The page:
I’d be very careful who I was accusing of failing to understand the system, the economic dynamic of how it works and be very careful making silly statements like ‘greed overcomes logic’. It’s all perfectly logical – and I’ve already commented elsewhere today to dispel the greed myth.

        I prefer facts and analysis to emotional rants.

      • Jan April 18, 2019 at 2:02 PM #

        Tony, I agree with Warren Bird who has written several excellent articles that clearly explain the logic of dividend imputation, etc. See also, the Centre for Independent Studies, “Dividend Franking Credits Refunds: Principle vs Revenue” (refer CIS website), which concludes:

        “Refundability of franking credits was introduced in 2000 after rigorous review of the relevant tax policy principles and has not been challenged by subsequent review of the tax system. As long as the imputation system remains in place, refundability is a LOGICAL component of it and should remain in place. Any move to abolish refundability for revenue-raising reasons would fly in the face of the sound principle on which it is based.
        It is not clear how much additional revenue would be raised from abolition of refundability, but whatever the amount it is clear that it would be concentrated on a relatively small number of individuals and funds and would have a large absolute and percentage impact in some cases. The opportunities for taxpayers to rearrange their assets to avoid or minimise this impact are very limited.:

        Further, the ATO website says:
        “You are eligible for a refund of excess franking credits if all the following apply:

        +You received franked dividends, on or after 1 July 2000, either directly or through a trust or partnership
        +Your basic tax liability is less than your franking credits, after taking into account any other tax offsets you are entitled to
        +You meet our anti-avoidance rules, which are designed to ensure EVERYONE PAYS THEIR FAIR SHARE OF TAX.

        NB: The ATO clearly confirms that cash refunds are only given to those who pay their fair share of tax. If their fair share of tax is zero, then they have paid their fair share. So, following ATO logic, a taxpayer on a zero marginal tax rate is still a taxpayer. So cash refunds are not paid to non-taxpayers after all. Labor is also lying when it says that only entities and indivIduals who pay no income tax will be affected because unions, charities and the Future Fund WILL continue to enjoy cash refunds EVEN THOUGH THEY PAY NO INCOME TAX because they are also on a zero marginal tax rate..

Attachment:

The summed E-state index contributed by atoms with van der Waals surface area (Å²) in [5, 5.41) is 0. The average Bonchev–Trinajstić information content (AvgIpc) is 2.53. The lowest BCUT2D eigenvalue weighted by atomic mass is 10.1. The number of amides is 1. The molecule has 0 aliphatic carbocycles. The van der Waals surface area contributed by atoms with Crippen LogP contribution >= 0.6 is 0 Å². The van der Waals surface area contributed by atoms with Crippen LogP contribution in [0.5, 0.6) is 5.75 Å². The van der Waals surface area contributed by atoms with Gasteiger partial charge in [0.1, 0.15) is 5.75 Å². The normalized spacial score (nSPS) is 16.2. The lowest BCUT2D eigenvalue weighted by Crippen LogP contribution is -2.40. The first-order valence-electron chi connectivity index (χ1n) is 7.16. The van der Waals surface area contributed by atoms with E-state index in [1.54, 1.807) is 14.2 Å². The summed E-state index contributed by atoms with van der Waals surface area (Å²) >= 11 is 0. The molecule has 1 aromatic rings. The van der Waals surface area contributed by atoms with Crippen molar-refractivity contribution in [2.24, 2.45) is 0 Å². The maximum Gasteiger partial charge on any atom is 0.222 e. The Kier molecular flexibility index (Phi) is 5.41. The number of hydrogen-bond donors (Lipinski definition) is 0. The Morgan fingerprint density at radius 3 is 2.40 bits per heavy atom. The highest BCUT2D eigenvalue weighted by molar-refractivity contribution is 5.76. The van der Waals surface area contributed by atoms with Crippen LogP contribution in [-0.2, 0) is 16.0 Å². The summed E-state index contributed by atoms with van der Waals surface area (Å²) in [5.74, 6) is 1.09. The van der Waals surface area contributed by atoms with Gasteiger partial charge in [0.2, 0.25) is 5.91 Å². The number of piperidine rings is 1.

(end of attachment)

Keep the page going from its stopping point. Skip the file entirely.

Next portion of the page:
The curious thing in Labor’s plan is that back in 2000 when refundability was introduced, then Shadow-Treasurer, Simon Crean declared Labor fully supported it because it was, in fact, Labor policy which it took to the 98 election and which he said would assist low-income people. (see Hansard),

  19. Gary B April 17, 2019 at 3:29 PM #

    Shorten’s franking credit proposal will leave me short on how to pay for my council water and power bills. All labour is doing is penalising the people they are trying to support.

  20. Dudley April 17, 2019 at 3:11 PM #

    Shorten: “If you are getting a tax credit when you haven’t paid any income tax, this is a gift”:

    ‘If I let you keep any of your income it is a tax concession and a gift from me.’

    • Don Macca April 17, 2019 at 9:24 PM #

      If Shorten said : “If you are getting a tax credit when you haven’t paid any income tax, this is a gift”?

      Does he realise all APRA members not paying tax will receive their “GIFT” of franking credits. Surely he knows all industry funds are APRA Funds.

      Everyone should read Wednesday’s “The Australian”. The front page details major changes to the Labor web site. They appear to have completely removed the sheet on superannuation. So it may be they are about to change their policy.